“Oh, you have no idea.”
You recently completed your first marathon. A friend asks you whether it was difficult. You answer that it definitely was.
Oh, you have no idea.
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People add "oh" to the beginning of a sentence for lots of different reasons. One way that English speakers use "Oh" is when they have a strong reaction to someone's question. For example:
A: Are you two a couple?
B: Oh, no. No way! We're just friends.
A: Is that a nice neighborhood?
B: Oh, yes. It's one of the best neighborhoods in the city.
So you can use "Oh" when you're really sure about your answer to a question. But a confusing point is that you can also say "Oh" when you're not sure how to answer a question. In that case, you might pause after "Oh":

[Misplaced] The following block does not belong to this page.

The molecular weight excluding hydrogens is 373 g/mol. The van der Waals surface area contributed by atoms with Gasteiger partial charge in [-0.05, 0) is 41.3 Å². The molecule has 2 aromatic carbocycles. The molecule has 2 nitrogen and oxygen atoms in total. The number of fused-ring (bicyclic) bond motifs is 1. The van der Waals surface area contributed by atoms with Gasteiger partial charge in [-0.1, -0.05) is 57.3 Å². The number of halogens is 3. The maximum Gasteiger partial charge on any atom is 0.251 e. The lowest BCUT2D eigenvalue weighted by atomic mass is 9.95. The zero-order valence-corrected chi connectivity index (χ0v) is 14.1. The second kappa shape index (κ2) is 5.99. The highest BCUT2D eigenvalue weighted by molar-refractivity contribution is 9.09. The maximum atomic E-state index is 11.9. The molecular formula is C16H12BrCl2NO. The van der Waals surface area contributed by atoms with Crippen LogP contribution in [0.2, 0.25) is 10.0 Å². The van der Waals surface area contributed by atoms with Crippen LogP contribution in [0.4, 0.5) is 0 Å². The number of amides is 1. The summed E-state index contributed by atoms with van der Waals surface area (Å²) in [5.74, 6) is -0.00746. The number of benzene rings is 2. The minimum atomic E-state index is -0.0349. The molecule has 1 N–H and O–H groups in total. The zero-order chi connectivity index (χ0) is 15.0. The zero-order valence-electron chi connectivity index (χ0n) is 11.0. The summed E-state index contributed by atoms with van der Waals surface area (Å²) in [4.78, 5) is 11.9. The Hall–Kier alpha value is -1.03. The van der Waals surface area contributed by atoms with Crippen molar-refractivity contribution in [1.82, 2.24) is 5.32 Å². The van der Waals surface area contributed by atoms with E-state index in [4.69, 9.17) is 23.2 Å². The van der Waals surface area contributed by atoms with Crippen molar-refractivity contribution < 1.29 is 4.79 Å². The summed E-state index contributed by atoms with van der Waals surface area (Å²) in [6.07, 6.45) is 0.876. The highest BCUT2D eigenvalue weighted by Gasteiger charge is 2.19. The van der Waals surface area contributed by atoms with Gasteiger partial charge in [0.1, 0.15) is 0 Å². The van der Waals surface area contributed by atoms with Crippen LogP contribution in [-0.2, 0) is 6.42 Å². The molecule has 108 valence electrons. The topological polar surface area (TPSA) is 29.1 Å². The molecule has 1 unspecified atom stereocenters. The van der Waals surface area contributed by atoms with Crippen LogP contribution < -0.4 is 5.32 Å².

A: Do you want to invite the Petersons over later this week?
B: Oh... well, maybe. But I'm pretty busy this week.
"You have no idea" is a way to respond when someone asks you a yes/no question. It means "Yes, very much." For example:
A: How was Jamaica? Was it fun?
B: Oh, you have no idea!
The second speaker wants to say that Jamaica was very, very fun. Here's another example:
A: Was it difficult, completing your dissertation?
B: You have no idea. I thought that I was going to go insane! I was so glad when it was over.